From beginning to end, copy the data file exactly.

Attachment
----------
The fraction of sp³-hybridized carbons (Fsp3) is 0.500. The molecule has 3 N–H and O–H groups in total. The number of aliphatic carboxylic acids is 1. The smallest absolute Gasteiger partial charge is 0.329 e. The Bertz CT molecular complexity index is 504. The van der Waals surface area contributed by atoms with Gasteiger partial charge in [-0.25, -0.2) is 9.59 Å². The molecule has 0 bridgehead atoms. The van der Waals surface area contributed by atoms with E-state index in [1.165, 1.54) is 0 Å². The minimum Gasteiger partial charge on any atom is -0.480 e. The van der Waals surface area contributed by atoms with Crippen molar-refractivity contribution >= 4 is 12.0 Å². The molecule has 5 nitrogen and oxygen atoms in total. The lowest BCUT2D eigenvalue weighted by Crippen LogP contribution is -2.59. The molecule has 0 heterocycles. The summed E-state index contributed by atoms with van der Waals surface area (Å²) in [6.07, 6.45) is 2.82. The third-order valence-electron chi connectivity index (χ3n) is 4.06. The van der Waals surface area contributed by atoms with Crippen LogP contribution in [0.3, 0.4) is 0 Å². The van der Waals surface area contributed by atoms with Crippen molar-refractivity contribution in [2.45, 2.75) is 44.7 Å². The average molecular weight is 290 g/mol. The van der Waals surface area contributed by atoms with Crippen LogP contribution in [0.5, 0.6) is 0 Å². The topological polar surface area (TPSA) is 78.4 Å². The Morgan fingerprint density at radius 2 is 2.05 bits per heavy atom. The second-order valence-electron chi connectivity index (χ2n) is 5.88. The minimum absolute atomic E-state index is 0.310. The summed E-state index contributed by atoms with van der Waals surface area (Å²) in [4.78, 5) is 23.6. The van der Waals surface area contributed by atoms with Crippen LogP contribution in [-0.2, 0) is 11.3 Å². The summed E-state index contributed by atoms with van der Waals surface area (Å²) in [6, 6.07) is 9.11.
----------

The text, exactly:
The fraction of sp³-hybridized carbons (Fsp3) is 0.500. The molecule has 3 N–H and O–H groups in total. The number of aliphatic carboxylic acids is 1. The smallest absolute Gasteiger partial charge is 0.329 e. The Bertz CT molecular complexity index is 504. The van der Waals surface area contributed by atoms with Gasteiger partial charge in [-0.25, -0.2) is 9.59 Å². The molecule has 0 bridgehead atoms. The van der Waals surface area contributed by atoms with E-state index in [1.165, 1.54) is 0 Å². The minimum Gasteiger partial charge on any atom is -0.480 e. The van der Waals surface area contributed by atoms with Crippen molar-refractivity contribution >= 4 is 12.0 Å². The molecule has 5 nitrogen and oxygen atoms in total. The lowest BCUT2D eigenvalue weighted by Crippen LogP contribution is -2.59. The molecule has 0 heterocycles. The summed E-state index contributed by atoms with van der Waals surface area (Å²) in [6.07, 6.45) is 2.82. The third-order valence-electron chi connectivity index (χ3n) is 4.06. The van der Waals surface area contributed by atoms with Crippen LogP contribution in [0.3, 0.4) is 0 Å². The van der Waals surface area contributed by atoms with Crippen molar-refractivity contribution in [2.45, 2.75) is 44.7 Å². The average molecular weight is 290 g/mol. The van der Waals surface area contributed by atoms with Crippen LogP contribution in [0.5, 0.6) is 0 Å². The topological polar surface area (TPSA) is 78.4 Å². The Morgan fingerprint density at radius 2 is 2.05 bits per heavy atom. The second-order valence-electron chi connectivity index (χ2n) is 5.88. The minimum absolute atomic E-state index is 0.310. The summed E-state index contributed by atoms with van der Waals surface area (Å²) in [4.78, 5) is 23.6. The van der Waals surface area contributed by atoms with Crippen LogP contribution in [-0.2, 0) is 11.3 Å². The summed E-state index contributed by atoms with van der Waals surface area (Å²) in [6, 6.07) is 9.11.